b. Birnbaum, 1866 - d. Berlin, 1931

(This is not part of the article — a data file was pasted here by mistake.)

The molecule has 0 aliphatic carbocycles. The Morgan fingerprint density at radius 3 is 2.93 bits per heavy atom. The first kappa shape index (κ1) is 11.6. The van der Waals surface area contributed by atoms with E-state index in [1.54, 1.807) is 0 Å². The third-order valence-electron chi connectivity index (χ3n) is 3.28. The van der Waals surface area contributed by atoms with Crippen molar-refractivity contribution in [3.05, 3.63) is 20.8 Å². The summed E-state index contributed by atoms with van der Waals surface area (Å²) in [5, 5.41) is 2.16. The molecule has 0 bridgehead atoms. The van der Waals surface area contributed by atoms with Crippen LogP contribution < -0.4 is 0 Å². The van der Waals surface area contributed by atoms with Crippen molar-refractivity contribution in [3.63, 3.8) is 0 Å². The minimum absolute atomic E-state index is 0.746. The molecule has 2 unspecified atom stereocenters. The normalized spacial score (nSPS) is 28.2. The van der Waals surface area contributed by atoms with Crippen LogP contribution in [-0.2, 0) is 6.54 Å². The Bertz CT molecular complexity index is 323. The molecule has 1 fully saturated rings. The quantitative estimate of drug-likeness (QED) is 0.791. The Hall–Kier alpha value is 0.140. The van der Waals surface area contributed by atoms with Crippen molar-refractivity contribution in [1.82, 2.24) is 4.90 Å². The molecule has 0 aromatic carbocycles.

Ury Lesser was a German-Jewish painter who was born in Prussia. At the age of 12, he ran away from home to escape the poverty-stricken life of his family and became apprenticed to a clothing merchant in Berlin. After saving enough money, he went to study art in Dusseldorf, Brussels, and Paris. He won a prize awarded by the Berlin Academy of Art, which enabled him to study in Italy. He returned to Berlin and made it his home, but he continued to lead the asocial life of a destitute vagrant. Lesser produced many works—oils, drawings, lithographs, and etchings—but he particularly excelled in pastels, and, indeed, he is considered one of the most important pastellists of the 19th century. In his later years, his melancholic paintings of urban scenes in stormy weather gained recognition and sold for high prices. At the time of Lesser's death, his fame spread far beyond Germany.